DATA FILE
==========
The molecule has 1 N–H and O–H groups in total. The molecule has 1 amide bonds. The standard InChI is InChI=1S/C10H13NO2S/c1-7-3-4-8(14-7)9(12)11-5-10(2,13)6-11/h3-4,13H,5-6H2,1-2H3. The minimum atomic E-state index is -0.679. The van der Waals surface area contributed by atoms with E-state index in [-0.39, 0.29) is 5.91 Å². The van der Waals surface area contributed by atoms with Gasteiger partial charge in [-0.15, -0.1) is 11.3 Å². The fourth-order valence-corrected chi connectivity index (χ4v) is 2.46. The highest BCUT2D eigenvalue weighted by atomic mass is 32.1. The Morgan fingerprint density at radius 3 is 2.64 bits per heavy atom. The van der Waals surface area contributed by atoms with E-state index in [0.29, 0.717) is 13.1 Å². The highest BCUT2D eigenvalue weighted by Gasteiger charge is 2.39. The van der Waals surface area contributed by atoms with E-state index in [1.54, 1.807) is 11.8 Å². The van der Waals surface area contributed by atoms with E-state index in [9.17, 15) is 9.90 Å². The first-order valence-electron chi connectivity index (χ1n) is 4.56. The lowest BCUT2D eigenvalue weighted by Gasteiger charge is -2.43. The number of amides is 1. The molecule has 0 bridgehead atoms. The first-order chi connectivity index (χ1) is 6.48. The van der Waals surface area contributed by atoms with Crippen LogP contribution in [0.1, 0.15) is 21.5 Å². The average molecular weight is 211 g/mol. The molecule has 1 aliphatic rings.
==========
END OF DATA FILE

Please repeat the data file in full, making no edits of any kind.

The molecule has 1 N–H and O–H groups in total. The molecule has 1 amide bonds. The standard InChI is InChI=1S/C10H13NO2S/c1-7-3-4-8(14-7)9(12)11-5-10(2,13)6-11/h3-4,13H,5-6H2,1-2H3. The minimum atomic E-state index is -0.679. The van der Waals surface area contributed by atoms with E-state index in [-0.39, 0.29) is 5.91 Å². The van der Waals surface area contributed by atoms with Gasteiger partial charge in [-0.15, -0.1) is 11.3 Å². The fourth-order valence-corrected chi connectivity index (χ4v) is 2.46. The highest BCUT2D eigenvalue weighted by atomic mass is 32.1. The Morgan fingerprint density at radius 3 is 2.64 bits per heavy atom. The van der Waals surface area contributed by atoms with E-state index in [0.29, 0.717) is 13.1 Å². The highest BCUT2D eigenvalue weighted by Gasteiger charge is 2.39. The van der Waals surface area contributed by atoms with E-state index in [1.54, 1.807) is 11.8 Å². The van der Waals surface area contributed by atoms with E-state index in [9.17, 15) is 9.90 Å². The first-order valence-electron chi connectivity index (χ1n) is 4.56. The lowest BCUT2D eigenvalue weighted by Gasteiger charge is -2.43. The number of amides is 1. The molecule has 0 bridgehead atoms. The first-order chi connectivity index (χ1) is 6.48. The van der Waals surface area contributed by atoms with Crippen LogP contribution in [0.1, 0.15) is 21.5 Å². The average molecular weight is 211 g/mol. The molecule has 1 aliphatic rings.